Austin can be the most charming city of the United States of America. The food was another source of delight. There is a mixture of different styles of food, from the cheapest to the most refined taste: I enjoyed the very well known Canteens’ found on the east part of the city as well as the most refined restaurants in the so-called ‘SoCo’.
Tom Palaima had found me a beautiful room in one of the oldest and prettiest neighborhoods of Austin: The Hyde Park-Hancock area. Only locals and students habituate this historic area and the sensation you get once you are there is that you have become a local yourself. The coffee shops (Quack’s and Dolce Vita) and Mother’s Café could not have been more ideal for making me feel part of the neighborhood. The same goes for the adorable Julie and Stewart who welcomed me into their house.
I was also deeply moved by spending Fourth of July barbecuing and enjoying the gracious hospitality of Tom Palaima and his fiancée Lisa Laky at her beautiful old house in the Old West Austin Neighborhood Association. A closing highlight was a dinner with Tom and Lisa and my uncle, who visited me from New York, at Botticelli’s Italian restaurant in SoCo right by the Continental Club and a stop in Carl’s Corner truck stop to visit the ‘Willie Nelson museum’.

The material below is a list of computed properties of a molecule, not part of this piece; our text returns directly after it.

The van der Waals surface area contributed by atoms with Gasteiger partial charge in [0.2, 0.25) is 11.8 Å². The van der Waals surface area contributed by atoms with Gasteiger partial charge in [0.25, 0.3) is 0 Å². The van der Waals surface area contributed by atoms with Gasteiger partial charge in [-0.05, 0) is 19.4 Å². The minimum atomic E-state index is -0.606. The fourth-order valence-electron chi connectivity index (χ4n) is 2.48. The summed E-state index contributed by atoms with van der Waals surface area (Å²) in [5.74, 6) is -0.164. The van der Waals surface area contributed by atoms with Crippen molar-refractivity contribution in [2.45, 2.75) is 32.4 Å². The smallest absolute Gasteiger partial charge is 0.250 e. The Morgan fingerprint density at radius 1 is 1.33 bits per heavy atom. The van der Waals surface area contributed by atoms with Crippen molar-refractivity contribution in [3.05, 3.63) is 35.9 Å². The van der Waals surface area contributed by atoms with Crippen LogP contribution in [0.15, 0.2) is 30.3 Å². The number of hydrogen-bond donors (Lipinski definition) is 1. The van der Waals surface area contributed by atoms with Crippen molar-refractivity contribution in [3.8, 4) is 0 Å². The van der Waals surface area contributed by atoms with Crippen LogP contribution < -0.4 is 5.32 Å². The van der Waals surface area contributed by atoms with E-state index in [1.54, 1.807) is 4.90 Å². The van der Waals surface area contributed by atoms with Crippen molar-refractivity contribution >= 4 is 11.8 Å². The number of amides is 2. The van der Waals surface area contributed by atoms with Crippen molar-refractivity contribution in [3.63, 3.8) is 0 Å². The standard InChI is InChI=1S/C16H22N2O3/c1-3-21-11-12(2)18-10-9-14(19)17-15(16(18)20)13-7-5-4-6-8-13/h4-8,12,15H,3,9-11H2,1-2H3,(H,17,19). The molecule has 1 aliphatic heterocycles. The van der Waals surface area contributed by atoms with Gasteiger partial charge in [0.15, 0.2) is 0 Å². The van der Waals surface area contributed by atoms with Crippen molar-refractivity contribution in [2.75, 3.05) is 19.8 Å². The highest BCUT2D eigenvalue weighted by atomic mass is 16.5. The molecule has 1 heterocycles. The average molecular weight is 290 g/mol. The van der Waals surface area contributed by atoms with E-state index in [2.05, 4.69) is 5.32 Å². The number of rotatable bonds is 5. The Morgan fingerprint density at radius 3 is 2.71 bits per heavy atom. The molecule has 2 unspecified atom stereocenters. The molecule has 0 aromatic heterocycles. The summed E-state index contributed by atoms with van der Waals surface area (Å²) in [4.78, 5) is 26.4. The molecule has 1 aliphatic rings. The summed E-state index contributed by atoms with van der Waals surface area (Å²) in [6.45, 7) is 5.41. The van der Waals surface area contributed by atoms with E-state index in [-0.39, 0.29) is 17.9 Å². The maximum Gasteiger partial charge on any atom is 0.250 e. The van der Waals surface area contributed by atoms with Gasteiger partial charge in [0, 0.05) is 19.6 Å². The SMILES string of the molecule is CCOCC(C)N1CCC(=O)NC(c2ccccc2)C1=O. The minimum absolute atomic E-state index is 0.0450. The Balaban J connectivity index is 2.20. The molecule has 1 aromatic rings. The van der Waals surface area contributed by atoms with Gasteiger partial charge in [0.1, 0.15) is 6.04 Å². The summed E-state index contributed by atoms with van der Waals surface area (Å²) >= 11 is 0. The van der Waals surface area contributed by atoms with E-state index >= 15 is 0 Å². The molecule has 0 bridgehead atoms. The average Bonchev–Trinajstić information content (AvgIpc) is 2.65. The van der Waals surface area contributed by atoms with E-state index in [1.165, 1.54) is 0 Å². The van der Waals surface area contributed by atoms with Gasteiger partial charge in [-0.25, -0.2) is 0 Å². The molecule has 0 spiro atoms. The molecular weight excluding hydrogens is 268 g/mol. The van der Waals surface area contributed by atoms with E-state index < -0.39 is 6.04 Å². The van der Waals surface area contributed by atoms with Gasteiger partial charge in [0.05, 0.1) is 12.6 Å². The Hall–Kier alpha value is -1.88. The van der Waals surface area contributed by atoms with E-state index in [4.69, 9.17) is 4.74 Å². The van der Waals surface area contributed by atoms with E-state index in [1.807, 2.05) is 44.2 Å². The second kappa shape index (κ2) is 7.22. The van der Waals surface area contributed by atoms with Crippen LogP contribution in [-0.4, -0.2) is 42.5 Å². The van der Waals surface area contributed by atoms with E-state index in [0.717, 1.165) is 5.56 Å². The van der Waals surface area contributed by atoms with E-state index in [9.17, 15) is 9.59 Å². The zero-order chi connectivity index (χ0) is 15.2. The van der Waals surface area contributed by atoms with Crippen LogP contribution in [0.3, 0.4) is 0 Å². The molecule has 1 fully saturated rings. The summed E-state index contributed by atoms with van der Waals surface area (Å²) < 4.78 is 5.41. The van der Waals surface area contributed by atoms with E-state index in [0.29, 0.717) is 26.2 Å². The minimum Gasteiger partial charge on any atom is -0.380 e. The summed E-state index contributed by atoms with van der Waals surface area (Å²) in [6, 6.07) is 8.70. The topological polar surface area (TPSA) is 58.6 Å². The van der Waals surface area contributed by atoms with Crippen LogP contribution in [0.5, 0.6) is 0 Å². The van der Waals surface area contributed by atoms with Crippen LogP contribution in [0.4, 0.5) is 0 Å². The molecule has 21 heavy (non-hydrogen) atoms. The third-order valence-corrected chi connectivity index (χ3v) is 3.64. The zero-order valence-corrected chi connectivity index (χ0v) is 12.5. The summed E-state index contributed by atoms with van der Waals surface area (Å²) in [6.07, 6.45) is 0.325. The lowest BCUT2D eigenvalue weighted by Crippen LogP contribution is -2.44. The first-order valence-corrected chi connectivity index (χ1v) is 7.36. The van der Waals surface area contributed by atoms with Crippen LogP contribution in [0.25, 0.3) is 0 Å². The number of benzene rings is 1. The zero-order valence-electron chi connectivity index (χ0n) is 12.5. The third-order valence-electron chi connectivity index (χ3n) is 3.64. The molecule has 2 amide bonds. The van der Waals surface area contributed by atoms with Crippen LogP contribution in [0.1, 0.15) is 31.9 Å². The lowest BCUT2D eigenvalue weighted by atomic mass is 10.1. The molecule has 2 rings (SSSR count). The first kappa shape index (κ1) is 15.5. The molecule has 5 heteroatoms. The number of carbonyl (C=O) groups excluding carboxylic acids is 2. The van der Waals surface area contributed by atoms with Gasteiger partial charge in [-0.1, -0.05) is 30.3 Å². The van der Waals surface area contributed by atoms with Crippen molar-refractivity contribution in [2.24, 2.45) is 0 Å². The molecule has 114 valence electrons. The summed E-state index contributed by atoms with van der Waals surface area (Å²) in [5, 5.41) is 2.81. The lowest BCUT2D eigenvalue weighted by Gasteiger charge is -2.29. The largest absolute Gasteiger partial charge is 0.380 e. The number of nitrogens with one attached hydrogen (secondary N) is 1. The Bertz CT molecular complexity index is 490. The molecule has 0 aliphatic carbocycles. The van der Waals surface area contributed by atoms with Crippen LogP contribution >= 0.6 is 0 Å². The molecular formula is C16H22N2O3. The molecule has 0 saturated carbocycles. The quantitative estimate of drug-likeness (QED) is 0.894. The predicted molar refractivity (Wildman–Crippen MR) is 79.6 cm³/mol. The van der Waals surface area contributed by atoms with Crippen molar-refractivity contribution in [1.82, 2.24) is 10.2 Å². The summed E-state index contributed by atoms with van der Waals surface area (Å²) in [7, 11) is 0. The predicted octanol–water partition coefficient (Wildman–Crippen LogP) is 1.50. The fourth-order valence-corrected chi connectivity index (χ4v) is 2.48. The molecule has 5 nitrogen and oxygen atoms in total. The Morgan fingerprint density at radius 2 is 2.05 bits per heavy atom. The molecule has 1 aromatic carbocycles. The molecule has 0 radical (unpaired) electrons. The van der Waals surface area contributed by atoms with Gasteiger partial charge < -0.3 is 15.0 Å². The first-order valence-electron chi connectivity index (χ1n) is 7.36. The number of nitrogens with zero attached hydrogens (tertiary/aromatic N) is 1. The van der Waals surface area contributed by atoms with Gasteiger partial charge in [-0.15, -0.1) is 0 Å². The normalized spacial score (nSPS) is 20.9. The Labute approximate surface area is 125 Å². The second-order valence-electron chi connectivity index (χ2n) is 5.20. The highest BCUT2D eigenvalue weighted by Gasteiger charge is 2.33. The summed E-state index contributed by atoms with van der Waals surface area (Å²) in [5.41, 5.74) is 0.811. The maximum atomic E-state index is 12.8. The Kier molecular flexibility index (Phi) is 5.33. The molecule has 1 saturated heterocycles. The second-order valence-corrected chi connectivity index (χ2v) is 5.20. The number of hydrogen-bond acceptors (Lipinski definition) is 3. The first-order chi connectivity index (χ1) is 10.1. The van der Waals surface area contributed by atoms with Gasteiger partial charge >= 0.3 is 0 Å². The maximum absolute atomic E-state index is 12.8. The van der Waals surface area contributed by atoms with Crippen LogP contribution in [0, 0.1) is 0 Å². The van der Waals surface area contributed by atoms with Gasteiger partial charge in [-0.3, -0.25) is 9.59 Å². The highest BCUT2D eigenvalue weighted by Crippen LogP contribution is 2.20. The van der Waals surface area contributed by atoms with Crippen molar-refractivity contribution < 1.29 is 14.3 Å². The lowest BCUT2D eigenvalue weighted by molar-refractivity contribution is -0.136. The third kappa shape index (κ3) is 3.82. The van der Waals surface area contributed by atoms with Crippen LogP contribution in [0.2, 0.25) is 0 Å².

Last but not least, come my thoughts about the campus of the University of Texas. As I have studied in the United States before (Columbia University, MSc. in Advanced Architectural Design, 2009) I have already had a beautiful experience from a U.S. University Campus. And it is true that it would be unfair to compare these two experiences with each other, as each one remains unique. Each school, city and campus has different things to offer. Still the U.T. Campus made me feel as I belonged there. It offered to me not only the hospitality that I was seeking as a short-term scholar but also the beauty each one of us seeks in life. This includes the architectural beauty of the Spanish-style buildings and the great cappuccino in the Café Mozart and the wonderful foods chef Eldon Hart makes in the Blanton Café.
London, October 2012, Emmanouil Stavrakakis